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Why does the earth have a liquid outer core
As we all know the Earth has a layered architecture and the layer we see of our planet’s surface is actually the crust, which is also its thinnest layer that ranges from 5 to 70km in depth. The crust is the covering of the earth’s second layer that is the mantle. The mantle, which is also the thickest layer of earth, extends to a depth of about 2890km with pressures at the bottom of the mantle reaching as high as 140 GigaPascals. For comparison, our atmosphere has a pressure of only 0.0001 GigaPascals.
The mantle leads the way to the core of the earth, which in itself is divided into two layers that is the outer core and the inner core. While the inner core is completely solid, the outer core is liquid. While the solid inner core has an estimated radius of 1220km, the liquid outer core extends beyond it to a radius of 3400km. As we can expect that at that depth, pressure and temperature is so high that it even melts iron and as a result everything in there should be in molten form. However, the fact is that despite being at the maximum depth, the inner core is completely solid and the outer core is molten.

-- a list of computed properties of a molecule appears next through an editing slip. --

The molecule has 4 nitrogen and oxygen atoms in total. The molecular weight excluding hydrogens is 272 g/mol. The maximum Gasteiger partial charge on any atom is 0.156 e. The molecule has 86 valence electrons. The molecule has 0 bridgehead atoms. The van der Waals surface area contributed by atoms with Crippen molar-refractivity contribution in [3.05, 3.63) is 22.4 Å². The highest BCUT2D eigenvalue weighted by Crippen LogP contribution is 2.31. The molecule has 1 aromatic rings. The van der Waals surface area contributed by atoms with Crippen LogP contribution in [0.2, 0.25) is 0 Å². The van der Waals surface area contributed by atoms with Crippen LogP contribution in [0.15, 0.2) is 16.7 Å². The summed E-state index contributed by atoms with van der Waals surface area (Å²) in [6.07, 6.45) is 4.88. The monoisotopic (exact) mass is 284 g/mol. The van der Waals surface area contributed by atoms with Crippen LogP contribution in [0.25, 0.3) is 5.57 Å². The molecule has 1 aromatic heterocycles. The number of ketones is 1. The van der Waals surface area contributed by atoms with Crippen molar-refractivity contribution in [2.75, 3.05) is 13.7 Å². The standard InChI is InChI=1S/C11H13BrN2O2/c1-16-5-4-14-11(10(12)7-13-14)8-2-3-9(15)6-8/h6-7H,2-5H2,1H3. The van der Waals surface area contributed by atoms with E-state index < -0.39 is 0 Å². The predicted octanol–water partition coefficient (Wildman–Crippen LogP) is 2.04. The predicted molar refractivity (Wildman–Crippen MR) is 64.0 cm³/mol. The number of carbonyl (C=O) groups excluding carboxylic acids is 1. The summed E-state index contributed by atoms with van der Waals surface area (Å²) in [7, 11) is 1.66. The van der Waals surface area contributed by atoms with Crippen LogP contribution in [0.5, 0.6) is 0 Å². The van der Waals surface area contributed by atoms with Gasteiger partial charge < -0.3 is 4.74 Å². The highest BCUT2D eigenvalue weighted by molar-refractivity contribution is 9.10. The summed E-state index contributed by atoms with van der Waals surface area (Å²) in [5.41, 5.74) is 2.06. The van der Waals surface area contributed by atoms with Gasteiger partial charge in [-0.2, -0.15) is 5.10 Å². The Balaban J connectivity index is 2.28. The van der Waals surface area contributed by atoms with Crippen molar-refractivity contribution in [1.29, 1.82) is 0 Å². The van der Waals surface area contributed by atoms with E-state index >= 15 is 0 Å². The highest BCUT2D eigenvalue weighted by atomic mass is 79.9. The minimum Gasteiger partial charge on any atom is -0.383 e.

To answer the question that why does the earth have a liquid outer core we have to understand that like all elements, iron can exist in any form, that is solid, liquid and gas, depending on the pressure and temperature it is at. However, the iron is a lot more complicated than other metals and it goes back from liquid to solid when the pressure is immense. The inner core experiences a pressure of an estimated 360 GigaPascals and at that pressure, immense temperature, like the one found on the surface of the sun is needed to melt iron. However, the temperature already inside the earth is enough to melt iron, provided there is less pressure.
To prove why earth’s outer core is in liquid state, researchers say that the earth cools over time and its interior temperature drops, while its pressure remains constant. In other words, when the earth was born, it is likely that the entire core was molten. However, as the cooling process started the solid inner core continued to grow and the liquid outer core continued to shrink. In simple words, the earth’s core is liquid, because the temperature there is high enough to melt iron, however, liquid iron only occurs in some places where the pressure is low enough.